Game-winning home runs.
All Star Game MVPs.
Let's appreciate Hall of Famer Gary Carter today by looking back on some of our favorite memories of The Kid.
-The first time Gary Carter left us - in a baseball sense - was at his retirement in 1992. For some reason, the first memory I thought of when sitting down to write this was Gary Carter's last major league at-bat, when he hit a clutch double for the Expos and then was lifted for a pinch-runner (backup catcher Tim Laker). Maybe because it was his last triumphant moment. Maybe because it was such a better memory of his final years as a ballplayer than the previous struggles. Maybe simply because it's my last memory of Gary Carter as a player. But it's one of my favorites. (Update: I just found an article on Deadspin remembering this moment - with video too. I was going to say the double involved a game-winning RBI - but that sounded too good to be true - I thought my memory was painting the moment too positively. Watch the video. It's even better than I remembered.)
-I don't remember the year or the game (though I believe once in the past couple of years I went through some 1987 box scores and believe I figured it out), but the place was Shea Stadium, and Gary Carter hit a game-winning home run in the bottom of the 9th inning that resulted in what was probably the most joyous I've ever been at a game in my life.
-Of course there's the 10th inning of Game 6 of the 1986 World Series, which gets talked about more than anything - his single to start the 2-out rally. But there's his Game 5 game-winning RBI in the NLCS that year, when he was in a horrid slump, and his Game 4 2-homer performance in Boston. I maintain he was the World Series MVP.
-I loved when the Mets inducted Gary Carter into the team Hall of Fame. My now-wife, then fairly-new-girlfriend realized early on what Carter meant to me...she quickly agreed to go to the game with me. The event took place in the rain, and there were some die-hard Gary Carter fans there. I realized that day how much Gary Carter meant to people other than me. Mets fans appreciated him. And I appreciated that.
Here are some links from the past couple of days about Gary Carter:
-Here's a great article by Tom Verducci which includes two gems: How Carter is like "Tim Tebow with more talent and without social media" and describing Carter's catching style as a "great, round pillow of a target with no extraneous movement".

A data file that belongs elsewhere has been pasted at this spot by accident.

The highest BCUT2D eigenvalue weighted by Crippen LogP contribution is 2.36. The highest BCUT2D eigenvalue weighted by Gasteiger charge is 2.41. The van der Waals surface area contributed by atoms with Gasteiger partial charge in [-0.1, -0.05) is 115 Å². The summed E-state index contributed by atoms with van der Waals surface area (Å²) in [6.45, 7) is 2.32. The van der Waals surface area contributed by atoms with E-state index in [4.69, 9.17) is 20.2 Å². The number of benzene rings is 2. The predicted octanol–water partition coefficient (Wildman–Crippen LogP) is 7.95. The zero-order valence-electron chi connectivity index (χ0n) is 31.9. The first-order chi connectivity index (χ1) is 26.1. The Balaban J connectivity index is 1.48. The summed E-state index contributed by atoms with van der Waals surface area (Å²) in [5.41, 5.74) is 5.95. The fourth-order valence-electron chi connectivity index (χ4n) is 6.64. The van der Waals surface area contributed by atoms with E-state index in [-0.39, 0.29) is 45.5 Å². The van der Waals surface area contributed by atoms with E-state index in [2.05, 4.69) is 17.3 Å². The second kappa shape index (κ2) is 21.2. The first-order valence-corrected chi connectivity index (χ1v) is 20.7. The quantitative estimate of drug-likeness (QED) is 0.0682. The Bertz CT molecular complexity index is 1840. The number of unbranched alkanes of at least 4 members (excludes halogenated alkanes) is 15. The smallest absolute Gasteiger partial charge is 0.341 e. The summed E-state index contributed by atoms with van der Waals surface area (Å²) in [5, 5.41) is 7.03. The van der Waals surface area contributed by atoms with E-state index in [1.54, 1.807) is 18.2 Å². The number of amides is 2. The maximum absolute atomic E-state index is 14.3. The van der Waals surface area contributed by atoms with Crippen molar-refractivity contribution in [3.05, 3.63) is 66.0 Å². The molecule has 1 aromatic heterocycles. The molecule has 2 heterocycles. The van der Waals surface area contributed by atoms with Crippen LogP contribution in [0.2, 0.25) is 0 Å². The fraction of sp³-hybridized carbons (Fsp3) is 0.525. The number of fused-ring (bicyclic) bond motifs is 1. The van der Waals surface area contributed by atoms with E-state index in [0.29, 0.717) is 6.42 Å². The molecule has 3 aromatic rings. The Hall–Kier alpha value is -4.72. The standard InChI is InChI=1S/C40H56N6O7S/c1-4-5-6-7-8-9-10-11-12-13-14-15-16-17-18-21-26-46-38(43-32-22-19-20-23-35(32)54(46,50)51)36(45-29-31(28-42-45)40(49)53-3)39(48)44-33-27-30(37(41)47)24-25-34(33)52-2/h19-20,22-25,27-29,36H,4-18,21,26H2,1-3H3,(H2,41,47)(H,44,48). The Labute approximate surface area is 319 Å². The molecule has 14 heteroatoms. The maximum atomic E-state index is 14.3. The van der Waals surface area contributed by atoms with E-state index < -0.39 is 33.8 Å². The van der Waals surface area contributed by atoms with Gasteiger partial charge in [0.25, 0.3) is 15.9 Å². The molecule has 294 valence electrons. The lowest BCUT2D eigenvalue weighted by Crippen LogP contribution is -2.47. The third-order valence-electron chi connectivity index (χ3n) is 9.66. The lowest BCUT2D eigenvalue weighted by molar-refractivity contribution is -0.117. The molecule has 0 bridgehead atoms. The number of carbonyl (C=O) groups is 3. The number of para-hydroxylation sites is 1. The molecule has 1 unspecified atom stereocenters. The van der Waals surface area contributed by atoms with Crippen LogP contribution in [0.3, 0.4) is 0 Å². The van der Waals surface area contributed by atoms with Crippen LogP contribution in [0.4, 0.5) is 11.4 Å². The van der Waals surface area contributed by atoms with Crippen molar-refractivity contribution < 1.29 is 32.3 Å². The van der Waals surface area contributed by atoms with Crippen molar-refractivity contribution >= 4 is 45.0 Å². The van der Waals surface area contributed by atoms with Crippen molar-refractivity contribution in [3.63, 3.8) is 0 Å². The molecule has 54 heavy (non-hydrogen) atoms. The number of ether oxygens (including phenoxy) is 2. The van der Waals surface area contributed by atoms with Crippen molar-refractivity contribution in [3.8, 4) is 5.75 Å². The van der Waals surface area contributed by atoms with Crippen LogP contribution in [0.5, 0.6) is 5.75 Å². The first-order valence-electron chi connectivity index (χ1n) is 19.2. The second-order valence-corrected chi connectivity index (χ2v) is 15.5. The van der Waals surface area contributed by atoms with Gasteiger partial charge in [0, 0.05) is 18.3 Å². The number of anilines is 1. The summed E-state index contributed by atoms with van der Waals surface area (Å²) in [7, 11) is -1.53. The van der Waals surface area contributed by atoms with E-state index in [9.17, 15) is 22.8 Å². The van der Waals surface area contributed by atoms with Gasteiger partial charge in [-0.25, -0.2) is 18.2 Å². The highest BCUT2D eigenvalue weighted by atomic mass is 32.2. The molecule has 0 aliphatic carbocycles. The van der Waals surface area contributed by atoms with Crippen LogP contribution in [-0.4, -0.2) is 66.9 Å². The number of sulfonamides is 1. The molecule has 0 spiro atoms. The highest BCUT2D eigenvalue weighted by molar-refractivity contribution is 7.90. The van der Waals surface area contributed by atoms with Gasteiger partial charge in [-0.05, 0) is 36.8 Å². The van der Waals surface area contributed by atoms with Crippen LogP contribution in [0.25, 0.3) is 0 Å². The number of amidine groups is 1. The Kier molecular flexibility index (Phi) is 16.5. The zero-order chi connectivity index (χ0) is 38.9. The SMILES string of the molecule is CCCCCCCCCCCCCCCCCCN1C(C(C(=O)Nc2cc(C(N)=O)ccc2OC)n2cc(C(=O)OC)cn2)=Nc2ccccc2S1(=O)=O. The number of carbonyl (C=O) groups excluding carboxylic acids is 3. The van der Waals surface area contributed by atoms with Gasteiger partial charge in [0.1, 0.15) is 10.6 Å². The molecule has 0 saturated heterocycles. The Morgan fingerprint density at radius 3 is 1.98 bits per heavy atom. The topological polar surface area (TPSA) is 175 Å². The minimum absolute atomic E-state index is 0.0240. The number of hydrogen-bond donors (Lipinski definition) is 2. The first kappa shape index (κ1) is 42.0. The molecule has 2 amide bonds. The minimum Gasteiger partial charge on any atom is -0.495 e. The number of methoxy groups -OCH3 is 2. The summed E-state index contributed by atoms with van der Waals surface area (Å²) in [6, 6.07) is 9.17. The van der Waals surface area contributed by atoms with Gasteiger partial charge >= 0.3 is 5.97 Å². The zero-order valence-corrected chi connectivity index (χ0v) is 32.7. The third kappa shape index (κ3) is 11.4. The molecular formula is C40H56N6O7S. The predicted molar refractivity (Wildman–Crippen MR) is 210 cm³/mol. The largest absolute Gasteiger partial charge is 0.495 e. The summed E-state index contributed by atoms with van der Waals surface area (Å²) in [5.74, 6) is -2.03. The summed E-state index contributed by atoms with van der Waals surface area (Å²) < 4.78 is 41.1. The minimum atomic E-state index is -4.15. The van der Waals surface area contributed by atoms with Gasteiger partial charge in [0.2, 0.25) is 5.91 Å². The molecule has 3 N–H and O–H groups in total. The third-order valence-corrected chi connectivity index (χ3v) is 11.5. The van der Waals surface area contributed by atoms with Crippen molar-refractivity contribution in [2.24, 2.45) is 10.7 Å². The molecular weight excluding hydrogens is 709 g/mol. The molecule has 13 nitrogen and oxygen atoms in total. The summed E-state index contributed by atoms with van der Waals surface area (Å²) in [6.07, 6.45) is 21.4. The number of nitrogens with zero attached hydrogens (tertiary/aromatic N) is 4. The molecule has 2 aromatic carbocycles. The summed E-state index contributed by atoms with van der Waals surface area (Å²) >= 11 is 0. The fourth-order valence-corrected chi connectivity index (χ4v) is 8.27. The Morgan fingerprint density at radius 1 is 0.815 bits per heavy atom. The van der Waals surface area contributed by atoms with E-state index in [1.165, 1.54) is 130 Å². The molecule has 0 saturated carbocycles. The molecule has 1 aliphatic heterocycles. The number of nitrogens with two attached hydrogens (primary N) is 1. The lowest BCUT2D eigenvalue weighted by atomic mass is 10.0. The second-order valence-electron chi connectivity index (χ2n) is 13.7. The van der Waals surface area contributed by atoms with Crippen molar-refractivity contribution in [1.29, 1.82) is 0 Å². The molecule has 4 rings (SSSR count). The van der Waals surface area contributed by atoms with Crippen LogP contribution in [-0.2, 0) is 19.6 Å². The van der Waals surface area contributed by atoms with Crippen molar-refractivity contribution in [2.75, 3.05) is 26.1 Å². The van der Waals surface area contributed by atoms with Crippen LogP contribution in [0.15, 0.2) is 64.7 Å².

-The ESPN obituary, which is quite nice actually, and briefly mentions the bad publicity from a few years ago when Carter took flack for 'campaigning for Willie Randolph's job'. (The article also has removed since yesterday references to the family's website in which ESPN had said they were granted 'exclusive' access.)
-This is the family's website, on which Carter's daughter alludes to the idea that she will continue to post and write about her father's final four weeks of life
-I'm not sure how I feel about this article by Marty Noble for mets.com (and who I bet is the 1985 'reporter' referred to in the article, when he worked for Newsday) - but at the very least it's an honest look at Gary Carter's life and playing career.
-Another ESPN article, this one by Rob Parker, reflects on Carter's immediate impact on the Mets
-Twice I've come close to tears over Gary Carter's death. The first was when I was writing my reflection yesterday. The second was reading this article by Jeff Pearlman on wallstreetjournal.com. (Thanks to Justin from Sports Crackle Pop! for bringing it to my attention.)
-Ian O'Connor's ESPN entry is also pretty great. I love reading about what a great man Carter was.
-Joe Posnanski writes about Gary Carter's infectious enthusiasm, and how he may not have been appreciated for his greatness. I've thought that from time to time.
-Bill Littlefield delivered this eulogy for Gary Carter on NPR's 'Only A Game' on Saturday.
-It's not the best he's ever done, but I need to link to Mike Lupica's article on Gary Carter's passing. I'm not sure when I started becoming obsessed with reading Lupica in a similar, but not equal, way to how I was obsessed with Carter..but it's another link to my childhood.
-And on Friday the New York Daily News online also had an excellent photo gallery of Gary Carter's playing and post-playing career.
-Harvey Araton has an article in The New York Times on what Carter meant to Palm Beach Atlantic University, as they played their first game since his death.
Thank you to my brother for sending me this image of the Empire State Building Friday night, lit in Mets orange and blue to honor Gary Carter.
This is probably my last reflection on Gary Carter's passing. But it won't be my last post on Gary Carter. Sure, there will be no more updates on his managing career. There won't be any more updates on his life after enshrinement in the Hall of Fame. There won't be any new developments.
But more than anything else when I wrote about Gary Carter in the past, I wrote about the wonderful memories he provided for me. And those haven't changed. And there's plenty more where those came from.
The Kid may be gone. But in many ways, Gary Carter lives on.